§ 17. Neither the county nor any relative of a lunatic shall be chargeable with the cost of his detention for one year in the asylum, if he be delivered there within six months after the first attack of his lunacy; nor shall a relative, in such case, be chargeable with the cost of his transportation.

18. The court shall ascertain and certify, as part of the Date of first at order for the confinement of a lunatic in the asylum, the

tack to be certified.

date of his first attack of lunacy, when it is intended to obtain the benefit of the above provision; but before it is allowed, the fact shall also be ascertained, upon proper proof, and certified by the circuit judge of the district.

$ 19. If the certificate of the circuit judge cannot be

When the judge's obtained until after the commitment, the treasurer of the asylum shall, upon its production, refund the cost of transportation to any relative paying the same.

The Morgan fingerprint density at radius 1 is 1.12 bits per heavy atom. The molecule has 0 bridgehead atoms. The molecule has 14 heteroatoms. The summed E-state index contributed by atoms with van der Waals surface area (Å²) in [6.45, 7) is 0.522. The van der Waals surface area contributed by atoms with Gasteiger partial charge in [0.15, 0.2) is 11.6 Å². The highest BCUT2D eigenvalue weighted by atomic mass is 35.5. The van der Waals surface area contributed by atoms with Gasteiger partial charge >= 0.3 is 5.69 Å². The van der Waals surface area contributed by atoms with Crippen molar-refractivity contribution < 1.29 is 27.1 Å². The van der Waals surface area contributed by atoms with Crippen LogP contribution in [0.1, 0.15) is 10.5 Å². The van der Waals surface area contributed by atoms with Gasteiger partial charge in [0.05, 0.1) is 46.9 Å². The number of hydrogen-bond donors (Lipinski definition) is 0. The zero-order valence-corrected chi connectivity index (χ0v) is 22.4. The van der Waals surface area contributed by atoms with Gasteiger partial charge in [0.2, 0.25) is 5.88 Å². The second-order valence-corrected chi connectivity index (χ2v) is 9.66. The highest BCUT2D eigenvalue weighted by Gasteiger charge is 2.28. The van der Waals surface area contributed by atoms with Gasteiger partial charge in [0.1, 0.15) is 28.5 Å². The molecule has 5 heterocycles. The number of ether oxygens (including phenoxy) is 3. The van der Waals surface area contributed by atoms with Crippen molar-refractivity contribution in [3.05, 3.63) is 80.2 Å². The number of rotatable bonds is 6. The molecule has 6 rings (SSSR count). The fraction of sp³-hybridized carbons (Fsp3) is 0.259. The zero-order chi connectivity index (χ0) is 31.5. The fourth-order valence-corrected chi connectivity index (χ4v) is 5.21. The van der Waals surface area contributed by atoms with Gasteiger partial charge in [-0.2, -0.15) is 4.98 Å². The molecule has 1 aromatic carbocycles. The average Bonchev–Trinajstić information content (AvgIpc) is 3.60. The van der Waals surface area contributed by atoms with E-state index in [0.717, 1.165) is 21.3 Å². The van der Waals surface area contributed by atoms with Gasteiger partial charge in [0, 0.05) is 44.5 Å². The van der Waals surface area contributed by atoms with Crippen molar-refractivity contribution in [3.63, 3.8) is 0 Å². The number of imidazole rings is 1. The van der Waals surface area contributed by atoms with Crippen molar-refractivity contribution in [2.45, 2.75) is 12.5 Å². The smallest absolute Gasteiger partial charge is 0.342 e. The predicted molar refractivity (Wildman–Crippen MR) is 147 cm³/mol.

certificate cannot be obtained.

Allowance.

§ 20. The officer carrying a pauper lunatic or idiot to Myers' Sup., 726. either asylum or the Feeble-minded Institute, shall be paid by the treasurer thereof eight cents per mile for himself and each guard, going and returning, besides tolls and ferriages, and the same for the lunatic in going and in returning, if the person has been denied admittance or not received for want of room. But there shall be no charge for more than two guards, and only for one, unless the

When lunatic is within first six

sent to asylum

months.